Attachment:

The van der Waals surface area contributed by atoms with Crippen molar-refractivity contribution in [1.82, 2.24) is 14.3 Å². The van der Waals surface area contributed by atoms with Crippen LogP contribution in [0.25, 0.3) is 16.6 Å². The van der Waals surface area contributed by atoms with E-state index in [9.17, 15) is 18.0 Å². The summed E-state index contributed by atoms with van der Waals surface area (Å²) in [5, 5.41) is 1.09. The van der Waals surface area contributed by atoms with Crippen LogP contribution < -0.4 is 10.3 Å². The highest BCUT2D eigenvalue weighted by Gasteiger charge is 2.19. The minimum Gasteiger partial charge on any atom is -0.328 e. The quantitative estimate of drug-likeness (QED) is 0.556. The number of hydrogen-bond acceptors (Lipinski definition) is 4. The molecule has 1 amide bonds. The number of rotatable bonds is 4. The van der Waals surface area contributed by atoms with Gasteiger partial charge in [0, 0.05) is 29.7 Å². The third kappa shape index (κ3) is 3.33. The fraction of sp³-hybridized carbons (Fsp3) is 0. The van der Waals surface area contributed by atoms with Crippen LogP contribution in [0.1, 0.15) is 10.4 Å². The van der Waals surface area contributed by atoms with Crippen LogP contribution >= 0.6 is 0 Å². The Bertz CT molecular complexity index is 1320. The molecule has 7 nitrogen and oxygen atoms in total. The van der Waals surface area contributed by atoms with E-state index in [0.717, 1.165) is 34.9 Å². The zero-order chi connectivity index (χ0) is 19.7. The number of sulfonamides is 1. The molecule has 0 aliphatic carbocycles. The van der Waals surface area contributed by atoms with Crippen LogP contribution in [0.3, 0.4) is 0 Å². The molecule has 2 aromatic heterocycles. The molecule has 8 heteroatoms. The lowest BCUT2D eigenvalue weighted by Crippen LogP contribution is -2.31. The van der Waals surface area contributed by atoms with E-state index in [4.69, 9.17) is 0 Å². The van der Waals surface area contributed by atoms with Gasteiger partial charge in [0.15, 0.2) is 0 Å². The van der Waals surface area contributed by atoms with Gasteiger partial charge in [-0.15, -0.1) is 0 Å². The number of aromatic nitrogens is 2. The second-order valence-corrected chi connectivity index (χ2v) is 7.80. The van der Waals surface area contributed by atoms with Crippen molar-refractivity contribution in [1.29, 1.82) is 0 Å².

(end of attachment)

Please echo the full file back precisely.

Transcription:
The van der Waals surface area contributed by atoms with Crippen molar-refractivity contribution in [1.82, 2.24) is 14.3 Å². The van der Waals surface area contributed by atoms with Crippen LogP contribution in [0.25, 0.3) is 16.6 Å². The van der Waals surface area contributed by atoms with E-state index in [9.17, 15) is 18.0 Å². The summed E-state index contributed by atoms with van der Waals surface area (Å²) in [5, 5.41) is 1.09. The van der Waals surface area contributed by atoms with Crippen LogP contribution < -0.4 is 10.3 Å². The highest BCUT2D eigenvalue weighted by Gasteiger charge is 2.19. The minimum Gasteiger partial charge on any atom is -0.328 e. The quantitative estimate of drug-likeness (QED) is 0.556. The number of hydrogen-bond acceptors (Lipinski definition) is 4. The molecule has 1 amide bonds. The number of rotatable bonds is 4. The van der Waals surface area contributed by atoms with Gasteiger partial charge in [0, 0.05) is 29.7 Å². The third kappa shape index (κ3) is 3.33. The fraction of sp³-hybridized carbons (Fsp3) is 0. The van der Waals surface area contributed by atoms with Crippen LogP contribution in [0.1, 0.15) is 10.4 Å². The van der Waals surface area contributed by atoms with Crippen LogP contribution >= 0.6 is 0 Å². The Bertz CT molecular complexity index is 1320. The molecule has 7 nitrogen and oxygen atoms in total. The van der Waals surface area contributed by atoms with E-state index in [0.717, 1.165) is 34.9 Å². The zero-order chi connectivity index (χ0) is 19.7. The number of sulfonamides is 1. The molecule has 0 aliphatic carbocycles. The van der Waals surface area contributed by atoms with Crippen LogP contribution in [0.3, 0.4) is 0 Å². The molecule has 2 aromatic heterocycles. The molecule has 8 heteroatoms. The lowest BCUT2D eigenvalue weighted by Crippen LogP contribution is -2.31. The van der Waals surface area contributed by atoms with E-state index in [4.69, 9.17) is 0 Å². The van der Waals surface area contributed by atoms with Gasteiger partial charge in [0.15, 0.2) is 0 Å². The van der Waals surface area contributed by atoms with Gasteiger partial charge in [-0.15, -0.1) is 0 Å². The number of aromatic nitrogens is 2. The second-order valence-corrected chi connectivity index (χ2v) is 7.80. The van der Waals surface area contributed by atoms with Crippen molar-refractivity contribution in [1.29, 1.82) is 0 Å².